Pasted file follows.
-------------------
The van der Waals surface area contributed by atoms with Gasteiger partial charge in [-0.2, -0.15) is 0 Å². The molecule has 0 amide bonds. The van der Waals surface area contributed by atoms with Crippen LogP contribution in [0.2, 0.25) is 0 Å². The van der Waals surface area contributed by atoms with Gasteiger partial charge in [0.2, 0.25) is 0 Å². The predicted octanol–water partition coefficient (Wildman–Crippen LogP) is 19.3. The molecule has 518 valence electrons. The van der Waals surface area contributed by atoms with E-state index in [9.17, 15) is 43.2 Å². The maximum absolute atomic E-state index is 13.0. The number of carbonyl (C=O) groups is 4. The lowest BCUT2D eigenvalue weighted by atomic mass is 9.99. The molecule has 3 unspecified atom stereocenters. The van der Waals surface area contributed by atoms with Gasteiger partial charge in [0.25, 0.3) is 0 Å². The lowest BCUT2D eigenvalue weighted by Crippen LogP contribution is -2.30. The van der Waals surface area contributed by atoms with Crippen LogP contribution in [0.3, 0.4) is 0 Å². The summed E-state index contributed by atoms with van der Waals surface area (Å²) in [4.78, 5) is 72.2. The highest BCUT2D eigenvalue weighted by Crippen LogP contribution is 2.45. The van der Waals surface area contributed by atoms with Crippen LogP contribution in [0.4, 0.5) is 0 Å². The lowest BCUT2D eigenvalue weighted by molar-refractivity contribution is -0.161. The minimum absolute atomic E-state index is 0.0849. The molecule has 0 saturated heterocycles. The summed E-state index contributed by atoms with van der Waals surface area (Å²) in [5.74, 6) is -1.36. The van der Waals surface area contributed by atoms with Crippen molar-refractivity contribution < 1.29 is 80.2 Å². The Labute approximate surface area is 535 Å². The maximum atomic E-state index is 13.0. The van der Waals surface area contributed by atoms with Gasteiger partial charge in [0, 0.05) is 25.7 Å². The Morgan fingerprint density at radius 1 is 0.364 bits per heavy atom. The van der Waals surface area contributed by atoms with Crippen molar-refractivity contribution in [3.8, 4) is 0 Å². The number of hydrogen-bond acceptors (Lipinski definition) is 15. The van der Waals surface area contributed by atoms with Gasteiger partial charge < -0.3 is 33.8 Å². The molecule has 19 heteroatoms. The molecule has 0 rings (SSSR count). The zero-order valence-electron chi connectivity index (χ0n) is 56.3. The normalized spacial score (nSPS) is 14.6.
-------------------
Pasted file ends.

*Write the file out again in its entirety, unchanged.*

The van der Waals surface area contributed by atoms with Gasteiger partial charge in [-0.2, -0.15) is 0 Å². The molecule has 0 amide bonds. The van der Waals surface area contributed by atoms with Crippen LogP contribution in [0.2, 0.25) is 0 Å². The van der Waals surface area contributed by atoms with Gasteiger partial charge in [0.2, 0.25) is 0 Å². The predicted octanol–water partition coefficient (Wildman–Crippen LogP) is 19.3. The molecule has 518 valence electrons. The van der Waals surface area contributed by atoms with E-state index in [9.17, 15) is 43.2 Å². The maximum absolute atomic E-state index is 13.0. The number of carbonyl (C=O) groups is 4. The lowest BCUT2D eigenvalue weighted by atomic mass is 9.99. The molecule has 3 unspecified atom stereocenters. The van der Waals surface area contributed by atoms with Gasteiger partial charge in [0.25, 0.3) is 0 Å². The lowest BCUT2D eigenvalue weighted by Crippen LogP contribution is -2.30. The van der Waals surface area contributed by atoms with Crippen LogP contribution in [0.3, 0.4) is 0 Å². The summed E-state index contributed by atoms with van der Waals surface area (Å²) in [4.78, 5) is 72.2. The highest BCUT2D eigenvalue weighted by Crippen LogP contribution is 2.45. The van der Waals surface area contributed by atoms with Crippen LogP contribution in [0.4, 0.5) is 0 Å². The lowest BCUT2D eigenvalue weighted by molar-refractivity contribution is -0.161. The minimum absolute atomic E-state index is 0.0849. The molecule has 0 saturated heterocycles. The summed E-state index contributed by atoms with van der Waals surface area (Å²) in [5.74, 6) is -1.36. The van der Waals surface area contributed by atoms with Crippen molar-refractivity contribution < 1.29 is 80.2 Å². The Labute approximate surface area is 535 Å². The maximum atomic E-state index is 13.0. The van der Waals surface area contributed by atoms with Gasteiger partial charge in [0, 0.05) is 25.7 Å². The Morgan fingerprint density at radius 1 is 0.364 bits per heavy atom. The van der Waals surface area contributed by atoms with Crippen molar-refractivity contribution in [3.8, 4) is 0 Å². The number of hydrogen-bond acceptors (Lipinski definition) is 15. The van der Waals surface area contributed by atoms with Gasteiger partial charge < -0.3 is 33.8 Å². The molecule has 19 heteroatoms. The molecule has 0 rings (SSSR count). The zero-order valence-electron chi connectivity index (χ0n) is 56.3. The normalized spacial score (nSPS) is 14.6.